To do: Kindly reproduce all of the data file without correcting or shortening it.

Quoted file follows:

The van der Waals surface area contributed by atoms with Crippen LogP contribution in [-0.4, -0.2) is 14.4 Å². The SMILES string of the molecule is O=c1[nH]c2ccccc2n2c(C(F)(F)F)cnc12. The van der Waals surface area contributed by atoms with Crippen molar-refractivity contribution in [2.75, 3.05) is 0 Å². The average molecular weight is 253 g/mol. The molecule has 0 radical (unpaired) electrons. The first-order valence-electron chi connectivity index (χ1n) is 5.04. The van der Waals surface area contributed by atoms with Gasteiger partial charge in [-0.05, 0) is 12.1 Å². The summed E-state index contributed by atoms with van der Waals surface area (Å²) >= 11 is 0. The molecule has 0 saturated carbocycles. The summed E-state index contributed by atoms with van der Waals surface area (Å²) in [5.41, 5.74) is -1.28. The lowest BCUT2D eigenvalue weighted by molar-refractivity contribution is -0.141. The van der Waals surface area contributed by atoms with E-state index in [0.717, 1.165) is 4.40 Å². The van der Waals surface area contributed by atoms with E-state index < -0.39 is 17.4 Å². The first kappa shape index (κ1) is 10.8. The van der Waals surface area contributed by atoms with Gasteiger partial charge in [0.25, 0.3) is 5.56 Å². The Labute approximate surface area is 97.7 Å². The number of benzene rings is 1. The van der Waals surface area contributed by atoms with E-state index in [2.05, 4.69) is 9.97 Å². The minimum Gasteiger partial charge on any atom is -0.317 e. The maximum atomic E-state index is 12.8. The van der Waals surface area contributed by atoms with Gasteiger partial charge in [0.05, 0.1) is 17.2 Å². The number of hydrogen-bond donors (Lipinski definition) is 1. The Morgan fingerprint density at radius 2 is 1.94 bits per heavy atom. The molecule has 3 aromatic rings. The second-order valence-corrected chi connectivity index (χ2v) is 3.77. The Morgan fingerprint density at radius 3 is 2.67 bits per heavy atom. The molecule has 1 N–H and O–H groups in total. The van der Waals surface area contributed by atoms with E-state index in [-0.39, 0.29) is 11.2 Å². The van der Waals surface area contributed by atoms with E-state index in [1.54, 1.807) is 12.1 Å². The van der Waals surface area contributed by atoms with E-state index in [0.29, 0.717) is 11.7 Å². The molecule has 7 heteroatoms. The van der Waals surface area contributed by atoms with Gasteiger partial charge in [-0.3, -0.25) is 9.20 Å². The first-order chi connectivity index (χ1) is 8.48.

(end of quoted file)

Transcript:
The van der Waals surface area contributed by atoms with Crippen LogP contribution in [-0.4, -0.2) is 14.4 Å². The SMILES string of the molecule is O=c1[nH]c2ccccc2n2c(C(F)(F)F)cnc12. The van der Waals surface area contributed by atoms with Crippen molar-refractivity contribution in [2.75, 3.05) is 0 Å². The average molecular weight is 253 g/mol. The molecule has 0 radical (unpaired) electrons. The first-order valence-electron chi connectivity index (χ1n) is 5.04. The van der Waals surface area contributed by atoms with Gasteiger partial charge in [-0.05, 0) is 12.1 Å². The summed E-state index contributed by atoms with van der Waals surface area (Å²) >= 11 is 0. The molecule has 0 saturated carbocycles. The summed E-state index contributed by atoms with van der Waals surface area (Å²) in [5.41, 5.74) is -1.28. The lowest BCUT2D eigenvalue weighted by molar-refractivity contribution is -0.141. The van der Waals surface area contributed by atoms with E-state index in [0.717, 1.165) is 4.40 Å². The van der Waals surface area contributed by atoms with E-state index < -0.39 is 17.4 Å². The first kappa shape index (κ1) is 10.8. The van der Waals surface area contributed by atoms with Gasteiger partial charge in [0.25, 0.3) is 5.56 Å². The Labute approximate surface area is 97.7 Å². The number of benzene rings is 1. The van der Waals surface area contributed by atoms with E-state index in [2.05, 4.69) is 9.97 Å². The minimum Gasteiger partial charge on any atom is -0.317 e. The maximum atomic E-state index is 12.8. The van der Waals surface area contributed by atoms with Gasteiger partial charge in [0.05, 0.1) is 17.2 Å². The number of hydrogen-bond donors (Lipinski definition) is 1. The Morgan fingerprint density at radius 2 is 1.94 bits per heavy atom. The molecule has 3 aromatic rings. The second-order valence-corrected chi connectivity index (χ2v) is 3.77. The Morgan fingerprint density at radius 3 is 2.67 bits per heavy atom. The molecule has 1 N–H and O–H groups in total. The van der Waals surface area contributed by atoms with E-state index in [-0.39, 0.29) is 11.2 Å². The van der Waals surface area contributed by atoms with E-state index in [1.54, 1.807) is 12.1 Å². The van der Waals surface area contributed by atoms with E-state index in [0.29, 0.717) is 11.7 Å². The molecule has 7 heteroatoms. The van der Waals surface area contributed by atoms with Gasteiger partial charge in [-0.3, -0.25) is 9.20 Å². The first-order chi connectivity index (χ1) is 8.48.